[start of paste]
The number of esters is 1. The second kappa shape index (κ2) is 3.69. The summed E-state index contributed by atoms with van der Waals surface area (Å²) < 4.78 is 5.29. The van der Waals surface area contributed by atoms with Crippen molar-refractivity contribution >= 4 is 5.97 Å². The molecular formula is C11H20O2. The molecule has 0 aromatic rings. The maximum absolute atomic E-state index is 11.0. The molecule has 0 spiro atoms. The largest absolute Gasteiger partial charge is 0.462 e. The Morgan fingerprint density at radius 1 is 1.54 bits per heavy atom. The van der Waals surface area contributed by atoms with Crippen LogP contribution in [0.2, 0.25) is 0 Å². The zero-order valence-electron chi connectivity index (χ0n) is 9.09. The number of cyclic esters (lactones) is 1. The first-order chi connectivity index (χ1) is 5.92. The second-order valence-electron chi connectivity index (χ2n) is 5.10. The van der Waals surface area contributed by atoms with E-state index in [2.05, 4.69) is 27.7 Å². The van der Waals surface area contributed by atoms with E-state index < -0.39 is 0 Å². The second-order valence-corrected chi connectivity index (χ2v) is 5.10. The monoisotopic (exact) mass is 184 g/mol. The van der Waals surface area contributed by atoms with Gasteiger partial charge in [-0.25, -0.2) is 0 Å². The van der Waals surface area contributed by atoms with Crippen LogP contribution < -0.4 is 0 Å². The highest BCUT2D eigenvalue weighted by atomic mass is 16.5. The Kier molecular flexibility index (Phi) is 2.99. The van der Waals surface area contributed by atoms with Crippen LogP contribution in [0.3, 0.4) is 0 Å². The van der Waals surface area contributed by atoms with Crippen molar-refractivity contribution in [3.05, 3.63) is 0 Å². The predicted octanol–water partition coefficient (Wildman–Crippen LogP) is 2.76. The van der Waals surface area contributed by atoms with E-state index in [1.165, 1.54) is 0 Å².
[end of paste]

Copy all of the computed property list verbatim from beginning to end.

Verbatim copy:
The number of esters is 1. The second kappa shape index (κ2) is 3.69. The summed E-state index contributed by atoms with van der Waals surface area (Å²) < 4.78 is 5.29. The van der Waals surface area contributed by atoms with Crippen molar-refractivity contribution >= 4 is 5.97 Å². The molecular formula is C11H20O2. The molecule has 0 aromatic rings. The maximum absolute atomic E-state index is 11.0. The molecule has 0 spiro atoms. The largest absolute Gasteiger partial charge is 0.462 e. The Morgan fingerprint density at radius 1 is 1.54 bits per heavy atom. The van der Waals surface area contributed by atoms with Crippen LogP contribution in [0.2, 0.25) is 0 Å². The zero-order valence-electron chi connectivity index (χ0n) is 9.09. The number of cyclic esters (lactones) is 1. The first-order chi connectivity index (χ1) is 5.92. The second-order valence-electron chi connectivity index (χ2n) is 5.10. The van der Waals surface area contributed by atoms with E-state index in [2.05, 4.69) is 27.7 Å². The van der Waals surface area contributed by atoms with E-state index < -0.39 is 0 Å². The second-order valence-corrected chi connectivity index (χ2v) is 5.10. The monoisotopic (exact) mass is 184 g/mol. The van der Waals surface area contributed by atoms with Gasteiger partial charge in [-0.25, -0.2) is 0 Å². The van der Waals surface area contributed by atoms with Crippen LogP contribution < -0.4 is 0 Å². The highest BCUT2D eigenvalue weighted by atomic mass is 16.5. The Kier molecular flexibility index (Phi) is 2.99. The van der Waals surface area contributed by atoms with Crippen LogP contribution in [0.3, 0.4) is 0 Å². The van der Waals surface area contributed by atoms with Crippen molar-refractivity contribution in [3.05, 3.63) is 0 Å². The predicted octanol–water partition coefficient (Wildman–Crippen LogP) is 2.76. The van der Waals surface area contributed by atoms with E-state index in [1.165, 1.54) is 0 Å².